I have sporadically over the years of my marriage kept journals, which were quite useful as a way to keep secret from others (mostly him) the things that were on my mind and yet “get it out” at the same time. A cursory search of the places where I usually kept the journals shows they are not there, so I have obviously moved them. I have no idea at the moment where they are. This is a bit disturbing. I have not yet gone on a “tearing things apart” search to find, but I am confident they will turn up.
In the mean time, I did find one journal, the oldest one, under the clothes in the bottom drawer of my dresser. I began writing in this “1-year diary” as early as 1966 and continued off and on through 1970, and there is one entry in 1975.
We went through a hard time in our marriage in 2004, and once we had moved safely away from the brink of the chasm, I picked up the diary, for some reason, and began thumbing through it. I have never quite forgotten who I was in that era, but the specific details of my behavior had faded. As I scanned the pages I obviously became more and more depressed about the person I was in the last half of the 60s. On the first page of the journal, January 3, I had dated it 1970 and had written “Here I am at 20 years old….”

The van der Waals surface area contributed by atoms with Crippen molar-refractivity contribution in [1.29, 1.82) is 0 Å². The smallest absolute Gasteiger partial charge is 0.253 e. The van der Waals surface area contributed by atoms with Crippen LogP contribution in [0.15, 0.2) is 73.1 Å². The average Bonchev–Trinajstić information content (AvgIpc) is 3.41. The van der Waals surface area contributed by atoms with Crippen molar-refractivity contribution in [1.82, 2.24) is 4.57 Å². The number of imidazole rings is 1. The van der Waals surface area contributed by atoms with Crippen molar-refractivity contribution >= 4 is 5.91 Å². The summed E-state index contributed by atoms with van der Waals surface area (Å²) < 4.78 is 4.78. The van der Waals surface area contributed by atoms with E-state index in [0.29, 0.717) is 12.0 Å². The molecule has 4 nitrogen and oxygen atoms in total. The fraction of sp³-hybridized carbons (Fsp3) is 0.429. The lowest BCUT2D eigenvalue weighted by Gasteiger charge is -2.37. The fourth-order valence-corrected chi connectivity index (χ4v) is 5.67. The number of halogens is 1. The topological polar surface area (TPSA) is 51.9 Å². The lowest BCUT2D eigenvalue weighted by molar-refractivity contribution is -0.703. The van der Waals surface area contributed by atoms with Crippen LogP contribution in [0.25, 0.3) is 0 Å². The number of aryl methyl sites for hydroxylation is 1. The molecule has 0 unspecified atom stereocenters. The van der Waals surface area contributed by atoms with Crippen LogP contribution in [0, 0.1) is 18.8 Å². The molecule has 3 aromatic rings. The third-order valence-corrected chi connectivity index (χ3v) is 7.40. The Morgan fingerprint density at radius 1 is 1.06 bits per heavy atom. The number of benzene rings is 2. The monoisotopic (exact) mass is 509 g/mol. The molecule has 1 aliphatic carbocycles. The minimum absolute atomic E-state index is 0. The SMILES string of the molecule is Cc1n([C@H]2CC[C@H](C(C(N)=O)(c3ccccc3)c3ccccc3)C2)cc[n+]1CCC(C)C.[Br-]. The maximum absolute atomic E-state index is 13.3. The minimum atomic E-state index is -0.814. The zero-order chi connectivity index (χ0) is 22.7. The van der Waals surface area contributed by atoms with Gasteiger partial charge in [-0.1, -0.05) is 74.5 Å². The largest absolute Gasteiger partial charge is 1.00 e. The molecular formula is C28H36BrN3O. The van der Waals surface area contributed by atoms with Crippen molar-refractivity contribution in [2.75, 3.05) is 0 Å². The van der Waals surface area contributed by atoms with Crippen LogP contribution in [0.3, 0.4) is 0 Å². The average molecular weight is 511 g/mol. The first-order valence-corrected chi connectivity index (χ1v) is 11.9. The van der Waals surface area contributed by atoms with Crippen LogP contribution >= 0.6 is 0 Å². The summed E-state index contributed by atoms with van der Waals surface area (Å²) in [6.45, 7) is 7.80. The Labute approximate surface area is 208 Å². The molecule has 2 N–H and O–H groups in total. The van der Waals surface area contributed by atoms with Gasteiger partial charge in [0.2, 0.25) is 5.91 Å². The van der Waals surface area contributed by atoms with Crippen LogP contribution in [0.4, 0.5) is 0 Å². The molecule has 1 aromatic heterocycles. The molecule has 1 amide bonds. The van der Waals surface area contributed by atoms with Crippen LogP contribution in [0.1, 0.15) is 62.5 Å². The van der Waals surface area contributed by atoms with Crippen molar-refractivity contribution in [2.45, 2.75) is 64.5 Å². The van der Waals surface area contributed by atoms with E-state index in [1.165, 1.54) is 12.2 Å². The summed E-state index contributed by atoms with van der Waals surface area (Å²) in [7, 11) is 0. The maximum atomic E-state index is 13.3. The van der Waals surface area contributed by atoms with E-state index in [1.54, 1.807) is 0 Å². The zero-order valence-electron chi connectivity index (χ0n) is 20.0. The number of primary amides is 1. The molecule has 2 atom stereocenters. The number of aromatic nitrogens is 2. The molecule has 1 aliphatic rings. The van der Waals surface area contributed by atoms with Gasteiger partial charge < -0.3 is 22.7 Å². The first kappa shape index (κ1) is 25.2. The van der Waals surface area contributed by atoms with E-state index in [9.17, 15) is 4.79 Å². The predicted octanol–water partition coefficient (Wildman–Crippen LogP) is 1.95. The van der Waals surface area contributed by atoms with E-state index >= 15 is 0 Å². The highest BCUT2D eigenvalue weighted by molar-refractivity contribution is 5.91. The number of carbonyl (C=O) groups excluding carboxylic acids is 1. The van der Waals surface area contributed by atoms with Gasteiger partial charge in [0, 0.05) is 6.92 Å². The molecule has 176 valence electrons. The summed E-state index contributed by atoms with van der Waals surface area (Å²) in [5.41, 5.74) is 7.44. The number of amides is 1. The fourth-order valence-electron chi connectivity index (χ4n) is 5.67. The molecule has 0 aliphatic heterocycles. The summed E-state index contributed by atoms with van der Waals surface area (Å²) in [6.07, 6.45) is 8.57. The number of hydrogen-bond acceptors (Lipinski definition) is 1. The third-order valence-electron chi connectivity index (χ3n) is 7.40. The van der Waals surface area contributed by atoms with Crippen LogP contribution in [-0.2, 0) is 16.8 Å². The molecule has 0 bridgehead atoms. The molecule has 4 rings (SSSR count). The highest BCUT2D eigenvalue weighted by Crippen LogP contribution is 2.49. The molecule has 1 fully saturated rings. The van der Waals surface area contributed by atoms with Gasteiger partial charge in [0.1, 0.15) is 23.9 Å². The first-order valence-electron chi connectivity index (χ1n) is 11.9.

And on the next blank page after that, dated Sept 7, 2004, I had written…
Here I am now at 55, still holding on to this diary that has entries dating back to 1967, 36 years ago. I wonder why I kept it all these years. What does it say about the person who scribbled in here? Much, I think. Mostly about a confused and foolish young woman who stood at the brink of the cliff and deliberately stepped off. Which launched her into a free-fall…I watch the broadcast of a service at my sister’s church on Wednesday night, and the preacher, Bayless Conley, said – well I don’t remember exactly how he worded it – but that we shouldn’t get too far from our salvation experience – we shouldn’t forget what we were and what we have become – because it is too easy to be judgmental toward people who are struggling with things that we perhaps struggled with ourselves. Something like that.
He certainly is right. There is a phrase that goes something like "the church is the only place that shoots it wounded..." Those of us who have reformed from some destructive behavior can certainly be harsh and not very compassionate toward others who are still struggling.
But, in the days that have passed since then, and as I have gotten deeper and deeper into the diary, I have decided I do not need to have it around any more to remind me of what I was. No indeed. So, page-by-page, it is going into the shredder. I think I prefer to “leave the past behind and press on…”